Bootstrap

36-402, Section A

5 February 2019

The Big Picture

\[ \newcommand{\Expect}[1]{\mathbf{E}\left[ #1 \right]} \newcommand{\Var}[1]{\mathrm{Var}\left[ #1 \right]} \newcommand{\Prob}[1]{\mathrm{Pr}\left( #1 \right)} \newcommand{\Probwrt}[2]{\mathrm{Pr}_{#2}\left( #1 \right)} \]

  1. Knowing the sampling distribution of a statistic tells us about statistical uncertainty (standard errors, biases, confidence sets)
  2. The bootstrap principle: approximate the sampling distribution by simulating from a good model of the data, and treating the simulated data just like the real data
  3. Sometimes we simulate from the model we’re estimating (model-based or “parametric” bootstrap)
  4. Sometimes we simulate by re-sampling the original data (resampling or “nonparametric” bootstrap)
  5. Stronger assumptions \(\Rightarrow\) less uncertainty if we’re right

Statistical Uncertainty

Measures of Uncertainty

The Sampling Distribution Is the Source of All Knowledge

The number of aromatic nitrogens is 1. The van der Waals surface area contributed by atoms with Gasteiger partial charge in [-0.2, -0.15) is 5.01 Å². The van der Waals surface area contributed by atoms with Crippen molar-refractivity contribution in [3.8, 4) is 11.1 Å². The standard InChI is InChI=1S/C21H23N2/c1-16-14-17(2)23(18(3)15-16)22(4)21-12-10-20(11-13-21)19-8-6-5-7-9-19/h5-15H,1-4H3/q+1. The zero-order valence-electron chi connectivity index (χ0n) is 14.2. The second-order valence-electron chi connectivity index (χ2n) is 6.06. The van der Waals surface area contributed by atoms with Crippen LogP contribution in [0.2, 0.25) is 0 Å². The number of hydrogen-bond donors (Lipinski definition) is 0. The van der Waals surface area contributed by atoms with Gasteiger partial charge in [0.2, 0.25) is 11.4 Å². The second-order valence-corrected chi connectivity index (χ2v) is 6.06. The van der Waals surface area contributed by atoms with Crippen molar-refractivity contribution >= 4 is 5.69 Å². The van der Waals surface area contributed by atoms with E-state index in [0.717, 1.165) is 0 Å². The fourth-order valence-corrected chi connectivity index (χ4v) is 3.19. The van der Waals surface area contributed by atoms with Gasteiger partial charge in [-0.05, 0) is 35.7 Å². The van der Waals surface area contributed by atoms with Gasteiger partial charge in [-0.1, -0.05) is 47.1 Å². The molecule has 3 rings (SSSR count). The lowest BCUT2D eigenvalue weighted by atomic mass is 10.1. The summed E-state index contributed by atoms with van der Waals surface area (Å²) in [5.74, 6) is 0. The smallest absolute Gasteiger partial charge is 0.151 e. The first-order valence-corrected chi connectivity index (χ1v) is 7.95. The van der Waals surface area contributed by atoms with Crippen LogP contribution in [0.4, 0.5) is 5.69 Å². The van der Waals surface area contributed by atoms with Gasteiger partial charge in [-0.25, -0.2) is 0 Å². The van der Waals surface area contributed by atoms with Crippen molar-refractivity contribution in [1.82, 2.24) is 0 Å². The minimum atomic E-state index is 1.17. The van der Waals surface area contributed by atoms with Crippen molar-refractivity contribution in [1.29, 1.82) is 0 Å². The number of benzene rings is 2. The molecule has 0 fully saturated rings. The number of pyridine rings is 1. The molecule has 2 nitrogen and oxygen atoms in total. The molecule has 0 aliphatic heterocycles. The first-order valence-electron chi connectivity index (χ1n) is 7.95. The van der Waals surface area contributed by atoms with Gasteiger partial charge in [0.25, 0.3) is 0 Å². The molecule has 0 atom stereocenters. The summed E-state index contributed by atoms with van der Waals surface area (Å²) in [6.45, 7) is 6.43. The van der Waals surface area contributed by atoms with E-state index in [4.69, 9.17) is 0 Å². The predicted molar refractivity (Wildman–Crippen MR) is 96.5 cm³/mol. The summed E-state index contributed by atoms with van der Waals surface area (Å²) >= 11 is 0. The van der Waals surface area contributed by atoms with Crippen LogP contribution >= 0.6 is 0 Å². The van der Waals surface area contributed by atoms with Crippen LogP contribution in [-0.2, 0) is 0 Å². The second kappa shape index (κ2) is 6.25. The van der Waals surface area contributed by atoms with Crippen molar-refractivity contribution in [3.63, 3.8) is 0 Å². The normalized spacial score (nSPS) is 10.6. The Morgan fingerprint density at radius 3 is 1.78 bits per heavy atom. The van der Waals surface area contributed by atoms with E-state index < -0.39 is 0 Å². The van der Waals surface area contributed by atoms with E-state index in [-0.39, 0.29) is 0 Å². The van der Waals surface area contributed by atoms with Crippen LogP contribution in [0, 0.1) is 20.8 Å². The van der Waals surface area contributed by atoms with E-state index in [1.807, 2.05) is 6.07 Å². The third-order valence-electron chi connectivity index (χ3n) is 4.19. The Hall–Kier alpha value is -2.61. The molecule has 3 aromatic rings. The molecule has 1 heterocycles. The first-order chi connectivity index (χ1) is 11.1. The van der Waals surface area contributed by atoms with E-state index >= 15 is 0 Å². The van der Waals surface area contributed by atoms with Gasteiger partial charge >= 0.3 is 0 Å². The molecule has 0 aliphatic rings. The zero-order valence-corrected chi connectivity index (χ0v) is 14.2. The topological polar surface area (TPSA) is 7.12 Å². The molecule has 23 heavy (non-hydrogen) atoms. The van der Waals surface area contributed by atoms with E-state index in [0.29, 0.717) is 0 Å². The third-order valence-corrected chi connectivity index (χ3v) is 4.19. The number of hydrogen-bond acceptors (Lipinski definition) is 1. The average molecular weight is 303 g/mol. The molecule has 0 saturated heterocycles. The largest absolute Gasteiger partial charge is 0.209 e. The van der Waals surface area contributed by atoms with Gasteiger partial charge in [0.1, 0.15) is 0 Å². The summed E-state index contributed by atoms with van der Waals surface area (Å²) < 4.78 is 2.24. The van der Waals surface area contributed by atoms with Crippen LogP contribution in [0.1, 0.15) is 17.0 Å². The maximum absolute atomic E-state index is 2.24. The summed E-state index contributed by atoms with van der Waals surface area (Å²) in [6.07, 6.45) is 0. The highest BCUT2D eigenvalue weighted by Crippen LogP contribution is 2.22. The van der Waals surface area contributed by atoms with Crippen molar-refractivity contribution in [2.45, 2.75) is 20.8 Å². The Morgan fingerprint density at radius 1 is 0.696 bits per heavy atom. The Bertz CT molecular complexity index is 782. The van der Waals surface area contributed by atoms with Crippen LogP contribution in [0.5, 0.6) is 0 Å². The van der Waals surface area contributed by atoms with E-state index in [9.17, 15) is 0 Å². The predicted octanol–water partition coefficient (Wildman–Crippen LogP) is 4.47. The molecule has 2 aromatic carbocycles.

The Difficulties

The Solutions

The Monte Carlo Principle

The Bootstrap Principle

  1. Find a good estimate \(\hat{P}\) for \(P_{X}\)
  2. Generate a simulation \(\tilde{X}\) from \(\hat{P}\), set \(\tilde{T} = \tau(\tilde{X})\)
  3. Use the simulated distribution of the \(\tilde{T}\) to approximate \(P_{T}\)
    • “Pull yourself up by your bootstraps”: use \(\hat{P}\) to get at uncertainty in itself
    • Invented by Bradley Efron in the 1970s

Model-based Bootstrap

If we are using a model, our best guess at \(P_{X}\) is \(P_{X,\hat{\theta}}\), with our best estimate \(\hat{\theta}\) of the parameters

The Model-based Bootstrap

Example: Is Karakedi overweight?